Today, Michael Gillespie noticed what appeared to be a new variant of the Crysis/Dharma Ransomware uploaded to his ID-Ransomware site. Jakub Kroustek then discovered some samples to confirm that it was indeed a new Dharma variant. This new version will append the .Bip extension to encrypted files. It is not known exactly how this variant is being distributed, but in the past Dharma is typically spread by hacking into Remote Desktop Services and manually installing the ransomware.
When the Bip ransomware variant is installed, it will scan a computer for data files and encrypt them. When encrypting a file it will append an extension in the format of .id-[id].[email].bip. For example, a file called test.jpg would be encrypted and renamed to test.jpg.id-BCBEF350.[Beamsell@qq.com].bip.
It should be noted that this ransomware will encrypt mapped network drives, shared virtual machine host drives, and unmapped network shares. So it is important to make sure your network's shares are locked down so that only those who actually need access have permission.
You can see an example of a folder encrypted by the Bip Ransomware variant below.
When this variant encrypts a computer, it will also delete all of the shadow volume copes on the machine so that they can not be used to recover unencrypted files. It deletes them by running the vssadmin delete shadows /all /quiet command.
This ransomware will also create two different ransom notes on the infected the computer. One is the Info.hta file, which is launched by an autorun when a user logs into the computer.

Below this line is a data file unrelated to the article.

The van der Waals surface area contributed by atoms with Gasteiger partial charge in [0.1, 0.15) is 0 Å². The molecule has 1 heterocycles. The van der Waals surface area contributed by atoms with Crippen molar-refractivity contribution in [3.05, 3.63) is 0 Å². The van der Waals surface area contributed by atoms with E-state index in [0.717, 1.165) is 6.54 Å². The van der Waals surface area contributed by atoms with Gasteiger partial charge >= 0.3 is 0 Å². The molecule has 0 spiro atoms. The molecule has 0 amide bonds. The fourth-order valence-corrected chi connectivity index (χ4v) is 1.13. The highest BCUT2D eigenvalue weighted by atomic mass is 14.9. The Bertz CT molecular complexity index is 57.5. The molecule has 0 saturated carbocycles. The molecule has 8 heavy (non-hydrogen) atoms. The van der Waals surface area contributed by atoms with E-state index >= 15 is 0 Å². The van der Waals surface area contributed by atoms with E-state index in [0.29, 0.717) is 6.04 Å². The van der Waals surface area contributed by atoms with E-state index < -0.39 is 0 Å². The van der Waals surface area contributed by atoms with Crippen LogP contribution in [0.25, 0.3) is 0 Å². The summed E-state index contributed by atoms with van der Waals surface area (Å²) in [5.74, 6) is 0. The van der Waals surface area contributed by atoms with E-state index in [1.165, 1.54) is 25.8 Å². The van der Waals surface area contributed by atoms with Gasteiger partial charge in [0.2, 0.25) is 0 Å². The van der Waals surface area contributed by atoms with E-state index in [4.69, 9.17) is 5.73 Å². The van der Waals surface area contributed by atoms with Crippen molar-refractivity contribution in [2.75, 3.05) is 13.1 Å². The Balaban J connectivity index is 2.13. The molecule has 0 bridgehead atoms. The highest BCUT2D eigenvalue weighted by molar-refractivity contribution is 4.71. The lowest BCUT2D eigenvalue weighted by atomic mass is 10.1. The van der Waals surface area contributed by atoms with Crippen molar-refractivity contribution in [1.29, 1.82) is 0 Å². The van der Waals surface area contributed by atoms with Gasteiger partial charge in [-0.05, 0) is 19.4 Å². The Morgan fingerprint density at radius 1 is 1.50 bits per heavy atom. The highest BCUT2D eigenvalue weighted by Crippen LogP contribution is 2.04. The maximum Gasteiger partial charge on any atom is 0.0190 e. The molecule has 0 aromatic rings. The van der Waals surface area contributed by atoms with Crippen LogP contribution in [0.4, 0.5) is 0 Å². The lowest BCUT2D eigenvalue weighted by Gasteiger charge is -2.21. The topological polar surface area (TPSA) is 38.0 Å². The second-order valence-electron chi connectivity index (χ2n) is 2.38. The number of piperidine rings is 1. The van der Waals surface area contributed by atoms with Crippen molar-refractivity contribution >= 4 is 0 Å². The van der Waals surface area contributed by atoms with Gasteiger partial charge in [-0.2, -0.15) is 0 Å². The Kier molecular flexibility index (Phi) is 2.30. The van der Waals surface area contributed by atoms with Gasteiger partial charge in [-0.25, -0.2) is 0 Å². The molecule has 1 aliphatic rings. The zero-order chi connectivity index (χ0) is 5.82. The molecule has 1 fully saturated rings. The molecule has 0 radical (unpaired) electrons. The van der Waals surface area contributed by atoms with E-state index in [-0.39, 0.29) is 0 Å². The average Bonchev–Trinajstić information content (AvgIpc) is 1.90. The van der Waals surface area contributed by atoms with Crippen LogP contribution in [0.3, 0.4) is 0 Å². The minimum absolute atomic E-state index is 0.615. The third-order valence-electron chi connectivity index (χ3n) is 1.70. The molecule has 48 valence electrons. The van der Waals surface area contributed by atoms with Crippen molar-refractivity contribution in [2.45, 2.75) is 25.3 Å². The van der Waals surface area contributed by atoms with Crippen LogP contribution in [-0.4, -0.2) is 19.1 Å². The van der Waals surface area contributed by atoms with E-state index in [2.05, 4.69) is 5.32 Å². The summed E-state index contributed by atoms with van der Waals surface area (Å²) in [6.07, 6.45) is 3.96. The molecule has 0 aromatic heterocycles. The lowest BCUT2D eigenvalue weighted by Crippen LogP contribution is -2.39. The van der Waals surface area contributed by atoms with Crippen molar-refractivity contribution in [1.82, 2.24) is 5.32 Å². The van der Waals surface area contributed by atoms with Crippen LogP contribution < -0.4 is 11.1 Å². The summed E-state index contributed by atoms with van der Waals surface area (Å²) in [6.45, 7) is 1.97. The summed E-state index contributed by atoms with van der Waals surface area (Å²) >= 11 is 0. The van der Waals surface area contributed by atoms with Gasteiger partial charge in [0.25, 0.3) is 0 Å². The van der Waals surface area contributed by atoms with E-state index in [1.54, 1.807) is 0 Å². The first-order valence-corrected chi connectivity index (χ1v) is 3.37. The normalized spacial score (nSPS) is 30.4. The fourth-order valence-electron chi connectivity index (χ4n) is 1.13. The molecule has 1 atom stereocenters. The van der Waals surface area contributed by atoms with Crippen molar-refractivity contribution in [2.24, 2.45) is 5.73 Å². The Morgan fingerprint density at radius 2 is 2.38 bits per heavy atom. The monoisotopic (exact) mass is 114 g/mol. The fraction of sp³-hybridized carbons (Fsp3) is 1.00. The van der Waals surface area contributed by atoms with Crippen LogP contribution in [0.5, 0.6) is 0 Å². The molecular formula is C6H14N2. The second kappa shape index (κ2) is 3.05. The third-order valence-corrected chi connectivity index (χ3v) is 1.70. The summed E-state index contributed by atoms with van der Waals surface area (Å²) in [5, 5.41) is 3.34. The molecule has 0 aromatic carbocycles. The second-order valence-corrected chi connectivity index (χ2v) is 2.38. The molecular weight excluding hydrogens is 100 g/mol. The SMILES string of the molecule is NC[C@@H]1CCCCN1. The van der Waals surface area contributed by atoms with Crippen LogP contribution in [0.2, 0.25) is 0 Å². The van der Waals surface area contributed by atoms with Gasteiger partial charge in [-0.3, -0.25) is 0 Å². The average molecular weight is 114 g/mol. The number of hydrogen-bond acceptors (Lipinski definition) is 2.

The other note is called FILES ENCRYPTED.txt and can be found on the desktop.
Both of these ransom notes contain instructions to contact Beamsell@qq.com in order to get payment instructions.
Finally, the ransomware will configure itself to automatically start when you login to Windows. This allows it to encrypt new files that are created since it was last executed.
Unfortunately, at this time there is no way to decrypt files encrypted by the Bip Ransomware variant for free.
The only way to recover encrypted files is via a backup, or if you are incredibly lucky, through Shadow Volume Copies. Though Dharma does attempt to remove Shadow Volume Copies, in rare cases ransomware infections fail to do so for whatever reason. Due to this, if you do not have a viable backup, I always suggest people try as a last resort to restore encrypted files from Shadow Volume Copies as well.
For those who wish to discuss this ransomware or need support, you can use our dedicated Crysis Ransomware Help & Support Topic.
In order to protect yourself from Dharma, or from any ransomware, it is important that you use good computing habits and security software. First and foremost, you should always have a reliable and tested backup of your data that can be restored in the case of an emergency, such as a ransomware attack.